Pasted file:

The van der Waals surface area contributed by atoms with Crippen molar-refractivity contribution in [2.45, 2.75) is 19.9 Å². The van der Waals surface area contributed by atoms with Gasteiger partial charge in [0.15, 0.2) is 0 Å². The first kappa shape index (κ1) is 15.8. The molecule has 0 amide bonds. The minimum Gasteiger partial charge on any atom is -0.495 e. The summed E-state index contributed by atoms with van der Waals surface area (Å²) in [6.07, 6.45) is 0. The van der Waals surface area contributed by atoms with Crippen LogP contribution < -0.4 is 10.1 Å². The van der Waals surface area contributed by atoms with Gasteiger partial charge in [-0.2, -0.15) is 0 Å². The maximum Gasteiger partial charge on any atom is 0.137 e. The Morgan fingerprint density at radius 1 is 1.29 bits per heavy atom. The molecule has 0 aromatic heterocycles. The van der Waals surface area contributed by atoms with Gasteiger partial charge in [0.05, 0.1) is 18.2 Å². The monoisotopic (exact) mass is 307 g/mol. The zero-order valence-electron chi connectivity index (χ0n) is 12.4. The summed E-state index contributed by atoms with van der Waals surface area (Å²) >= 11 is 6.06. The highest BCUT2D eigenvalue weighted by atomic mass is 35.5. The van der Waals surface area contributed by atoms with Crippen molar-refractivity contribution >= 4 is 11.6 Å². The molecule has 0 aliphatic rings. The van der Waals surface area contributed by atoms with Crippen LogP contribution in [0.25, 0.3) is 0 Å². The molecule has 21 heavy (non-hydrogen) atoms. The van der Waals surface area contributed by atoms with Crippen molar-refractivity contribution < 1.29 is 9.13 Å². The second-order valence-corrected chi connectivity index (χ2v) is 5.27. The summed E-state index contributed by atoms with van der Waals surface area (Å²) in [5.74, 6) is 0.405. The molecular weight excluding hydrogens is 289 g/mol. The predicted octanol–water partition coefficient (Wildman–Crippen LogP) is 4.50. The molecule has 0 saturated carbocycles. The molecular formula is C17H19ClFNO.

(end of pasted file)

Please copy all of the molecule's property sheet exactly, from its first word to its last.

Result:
The van der Waals surface area contributed by atoms with Crippen molar-refractivity contribution in [2.45, 2.75) is 19.9 Å². The van der Waals surface area contributed by atoms with Gasteiger partial charge in [0.15, 0.2) is 0 Å². The first kappa shape index (κ1) is 15.8. The molecule has 0 amide bonds. The minimum Gasteiger partial charge on any atom is -0.495 e. The summed E-state index contributed by atoms with van der Waals surface area (Å²) in [6.07, 6.45) is 0. The van der Waals surface area contributed by atoms with Crippen LogP contribution < -0.4 is 10.1 Å². The van der Waals surface area contributed by atoms with Gasteiger partial charge in [-0.2, -0.15) is 0 Å². The maximum Gasteiger partial charge on any atom is 0.137 e. The Morgan fingerprint density at radius 1 is 1.29 bits per heavy atom. The molecule has 0 aromatic heterocycles. The van der Waals surface area contributed by atoms with Gasteiger partial charge in [0.05, 0.1) is 18.2 Å². The monoisotopic (exact) mass is 307 g/mol. The zero-order valence-electron chi connectivity index (χ0n) is 12.4. The summed E-state index contributed by atoms with van der Waals surface area (Å²) >= 11 is 6.06. The highest BCUT2D eigenvalue weighted by atomic mass is 35.5. The van der Waals surface area contributed by atoms with Crippen molar-refractivity contribution >= 4 is 11.6 Å². The molecule has 0 aliphatic rings. The van der Waals surface area contributed by atoms with Crippen LogP contribution in [0.25, 0.3) is 0 Å². The molecule has 21 heavy (non-hydrogen) atoms. The van der Waals surface area contributed by atoms with Crippen molar-refractivity contribution < 1.29 is 9.13 Å². The second-order valence-corrected chi connectivity index (χ2v) is 5.27. The summed E-state index contributed by atoms with van der Waals surface area (Å²) in [5.74, 6) is 0.405. The molecular weight excluding hydrogens is 289 g/mol. The predicted octanol–water partition coefficient (Wildman–Crippen LogP) is 4.50. The molecule has 0 saturated carbocycles. The molecular formula is C17H19ClFNO.